decreasing energy across the vertical channel profile. A modern
technique for
sedimentological studies is the use of formation imaging tools
which provide a very
high quality picture of the formations forming the borehole wall.
5.1.2 Reservoir Structures
As discussed in Section 2.0 (Exploration), the earth's crust is part
of a dynamic system
and movements within the crust are accommodated partly by rock
deformation. Like
any other material, rocks may react to stress with an elastic, ductile
or brittle response,
as described in the stress-strain diagram in Figure 5.5.
03
yie_ld_ p~,o~~ ductile
e l a s t i c - ~ ,,mit / \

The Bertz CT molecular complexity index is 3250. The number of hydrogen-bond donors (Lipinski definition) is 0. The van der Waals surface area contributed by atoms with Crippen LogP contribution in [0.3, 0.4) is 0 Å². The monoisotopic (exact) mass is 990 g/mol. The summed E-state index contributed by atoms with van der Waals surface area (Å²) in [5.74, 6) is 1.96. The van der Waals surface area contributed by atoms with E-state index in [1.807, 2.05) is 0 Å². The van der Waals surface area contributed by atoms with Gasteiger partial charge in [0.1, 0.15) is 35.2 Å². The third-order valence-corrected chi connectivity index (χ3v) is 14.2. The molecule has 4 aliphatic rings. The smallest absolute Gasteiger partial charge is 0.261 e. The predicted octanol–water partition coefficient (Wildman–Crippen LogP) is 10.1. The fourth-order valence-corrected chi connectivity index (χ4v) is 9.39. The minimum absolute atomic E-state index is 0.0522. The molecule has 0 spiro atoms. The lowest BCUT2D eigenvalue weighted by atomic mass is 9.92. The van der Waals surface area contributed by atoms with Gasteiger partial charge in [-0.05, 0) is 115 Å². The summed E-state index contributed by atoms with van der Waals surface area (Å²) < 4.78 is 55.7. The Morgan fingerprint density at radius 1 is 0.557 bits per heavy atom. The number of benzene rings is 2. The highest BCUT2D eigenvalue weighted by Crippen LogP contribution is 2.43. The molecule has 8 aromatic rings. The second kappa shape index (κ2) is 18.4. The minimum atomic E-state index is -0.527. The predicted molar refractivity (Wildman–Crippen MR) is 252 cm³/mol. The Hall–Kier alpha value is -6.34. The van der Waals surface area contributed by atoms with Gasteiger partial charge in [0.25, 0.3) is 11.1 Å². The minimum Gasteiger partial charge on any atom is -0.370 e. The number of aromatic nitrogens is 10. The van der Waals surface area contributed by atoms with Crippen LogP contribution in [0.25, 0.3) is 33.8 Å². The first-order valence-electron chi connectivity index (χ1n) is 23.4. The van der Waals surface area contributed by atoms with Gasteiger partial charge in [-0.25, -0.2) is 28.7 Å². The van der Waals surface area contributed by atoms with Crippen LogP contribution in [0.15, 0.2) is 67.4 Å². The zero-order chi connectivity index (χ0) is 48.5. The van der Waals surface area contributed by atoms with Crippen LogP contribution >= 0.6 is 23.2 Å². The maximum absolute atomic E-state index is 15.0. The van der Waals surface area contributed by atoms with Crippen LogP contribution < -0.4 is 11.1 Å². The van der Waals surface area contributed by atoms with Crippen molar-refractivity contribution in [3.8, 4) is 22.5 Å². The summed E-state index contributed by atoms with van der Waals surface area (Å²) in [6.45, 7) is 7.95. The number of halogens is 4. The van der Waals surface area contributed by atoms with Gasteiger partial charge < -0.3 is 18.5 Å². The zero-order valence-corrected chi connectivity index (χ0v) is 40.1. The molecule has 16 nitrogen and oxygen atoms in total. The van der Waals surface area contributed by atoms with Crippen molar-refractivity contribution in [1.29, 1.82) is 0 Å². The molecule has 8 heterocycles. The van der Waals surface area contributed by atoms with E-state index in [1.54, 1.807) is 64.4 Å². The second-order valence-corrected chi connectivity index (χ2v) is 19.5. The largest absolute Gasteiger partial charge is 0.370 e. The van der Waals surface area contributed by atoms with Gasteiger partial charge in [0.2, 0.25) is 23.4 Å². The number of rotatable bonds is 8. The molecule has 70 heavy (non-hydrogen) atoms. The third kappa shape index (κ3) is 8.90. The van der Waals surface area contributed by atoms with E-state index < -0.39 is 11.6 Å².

Strain
Figure 5.5 The stress - strain diagram for a reservoir rock
It is rare to be able to observe elastic deformations (which occur for
instance during
earthquakes) since by definition an elastic deformation does not
leave any record.
However, many subsurface or surface features are related to the
other two modes of
deformation. The composition of the material, confining pressure,
rate of deformation
and temperature determine which type of deformation will be
initiated.

If a rock is sufficiently stressed, the yield point will eventually be
reached. If a brittle
failure is initiated a plane of failure will develop which we describe
as a fault. Figure 5.6
shows the terminology used to describe normal, reverse and
wrench faults.
Since faults are zones of inherent weakness they may be
reactivated over geologic
time. Usually, faulting occurs well after the sediments have been
deposited. An exception
to this is a growth fault (also termed a syn-sedimentary fault),